A few days later I went back into the shop and asked to hold Jigsaw. I thought that if I could actually show the staff his medical problems, they might listen to me more than just passing letters back and forth. By this time, Jiggy also had a strange growth on his nose which the staff told me was 'a bite from another rat'. While the staff member held him, I told her that he obviously still had mites. She agreed with me, and said he'd been off sale a few weeks back because of it. I once again told them it was an on-going medical issue, and one that needed specialist care from someone who would recognise the signs of a flare up. I asked her if she would, therefore, work with me and let me take him for free, or for a reduced price. She was very firm in her reply; a curt 'no'. I then asked what if I bought him, took him to my regular vet and got him to state, in writing, that he was unwell and needed vet treatment, would they pay my vet bills? Again, a curt no. I was told the only thing they would do would be to refund my money, take the rat back into their care and treat it themselves. Bear in mind they'd been 'treating' the rat themselves for the past 3 months, and he still had mites......
I mentioned that I'd written to the manager about this rat, and the staff member implied she knew this already, and the manager had told them there was no way I could have the rat unless I bought him. Obviously the manager had found the time to speak to staff, but not to me.
At this point, I was completely torn. There he was, climbing all over the shop worker, and I had to make a choice about whether to stick to my morals and walk out of there without him, or follow my heart and take him home, knowing full well the moral issue about buying pet shop rats.
When I asked what would become of him if he did not sell soon, she told me 'he will. Especially coming up to christmas'.
That was the last straw. I bought him, and have promised myself to never ever buy anything from that shop again. They will not get a penny more of my money.
Upon getting Jigsaw home, I realised the 'bite' on his nose was not a bite at all, but a sign of sarcoptic mange mites, as were his ragged ears. Sarcoptic mites are the rarer of the two mites rats can get, and the growths on the nose are even rarer, usually only occurring if the condition has not been treated. I got him vet treatment the next day, totalling £40. On the advice of friends, I wrote to the pets at home head office, telling them exactly what had happened, how cold the staff had been, and how poorly the rats were looked after. I told them how the staff had knowingly sold me a sick rat, and had refused to allow me to get it proper vet treatment unless I was prepared to hand over £10 for it.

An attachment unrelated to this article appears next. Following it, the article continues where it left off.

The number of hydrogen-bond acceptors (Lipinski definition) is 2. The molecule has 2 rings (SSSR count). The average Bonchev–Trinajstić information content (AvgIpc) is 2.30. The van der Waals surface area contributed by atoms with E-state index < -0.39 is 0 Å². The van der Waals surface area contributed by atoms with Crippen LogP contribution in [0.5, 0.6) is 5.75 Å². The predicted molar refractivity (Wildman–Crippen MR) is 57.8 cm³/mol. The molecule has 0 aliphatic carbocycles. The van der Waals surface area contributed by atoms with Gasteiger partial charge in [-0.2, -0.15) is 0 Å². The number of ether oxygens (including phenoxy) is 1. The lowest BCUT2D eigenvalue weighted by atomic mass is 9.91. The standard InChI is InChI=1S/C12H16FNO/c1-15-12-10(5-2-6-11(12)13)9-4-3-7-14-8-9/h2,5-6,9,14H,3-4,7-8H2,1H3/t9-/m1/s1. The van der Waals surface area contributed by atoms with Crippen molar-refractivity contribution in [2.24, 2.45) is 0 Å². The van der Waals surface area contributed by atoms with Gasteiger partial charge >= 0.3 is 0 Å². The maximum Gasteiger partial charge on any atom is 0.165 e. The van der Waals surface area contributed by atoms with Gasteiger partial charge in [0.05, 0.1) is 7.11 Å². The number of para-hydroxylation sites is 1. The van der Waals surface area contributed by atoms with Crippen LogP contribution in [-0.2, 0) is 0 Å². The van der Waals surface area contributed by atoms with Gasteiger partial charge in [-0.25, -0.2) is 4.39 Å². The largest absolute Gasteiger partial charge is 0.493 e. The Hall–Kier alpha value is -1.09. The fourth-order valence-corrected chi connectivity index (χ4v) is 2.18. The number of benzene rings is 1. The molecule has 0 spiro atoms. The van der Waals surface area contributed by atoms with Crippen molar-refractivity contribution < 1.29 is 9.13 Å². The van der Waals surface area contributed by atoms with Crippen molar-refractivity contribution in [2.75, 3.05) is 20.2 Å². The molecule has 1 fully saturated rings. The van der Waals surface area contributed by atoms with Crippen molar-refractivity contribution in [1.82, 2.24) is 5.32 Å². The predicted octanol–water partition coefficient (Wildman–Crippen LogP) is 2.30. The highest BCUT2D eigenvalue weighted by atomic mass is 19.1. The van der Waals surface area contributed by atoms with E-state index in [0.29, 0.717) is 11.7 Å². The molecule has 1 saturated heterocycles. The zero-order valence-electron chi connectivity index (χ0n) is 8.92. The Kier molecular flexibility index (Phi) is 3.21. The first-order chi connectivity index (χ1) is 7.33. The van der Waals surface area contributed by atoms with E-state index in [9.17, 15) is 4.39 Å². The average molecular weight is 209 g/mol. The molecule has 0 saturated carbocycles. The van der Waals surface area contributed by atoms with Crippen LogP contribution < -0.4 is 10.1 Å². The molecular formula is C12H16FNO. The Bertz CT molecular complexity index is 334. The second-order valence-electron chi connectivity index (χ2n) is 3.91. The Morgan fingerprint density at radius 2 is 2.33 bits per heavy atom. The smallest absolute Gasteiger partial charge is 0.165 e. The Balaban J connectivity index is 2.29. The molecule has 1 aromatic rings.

I promptly received a reply telling me that the manager of the store would like to meet with me to discuss the issue, and hopefully make changes to the way they keep the rats.
See here for the outcome of the meeting.
As for Jigsaw, he was truely one of the happiest, loveliest and most out going rats I've ever owned, which is amazing considering how he lived before coming to me. I was expecting a shy, poorly socialised rat who didn't like human contact, but he was the exact opposite. Jigsaw truely didn't have a mean bone in his body, and he loved people and other rats. He was always first up at the bars to see me, and he accepted any and all other rats without question. He was very licky, and would often just run up to other rats, lick them, then run off again! He adored baby rats and acted like a nanny to them all. He was also very caring, and if one rat, even a rat who wasn't from his group, was unwell or upset, he would sit with them and comfort them. He really was a pleasure to have.
Unfortunately, like a great deal of rats from pets@home, Jigsaw ended up with cancer.
He developed a tumour on his neck, and was euthanised once it became too big for him to live normally. The cage is a slightly darker place without Jigsaw in it. He was a peace-maker, and he diffused all scuffles and arguments. He looked after everyone and was always so appreciative of everything and everyone around him.
Why Jigsaw? Im a huge fan of the SAW movies, and Jigsaw in particular.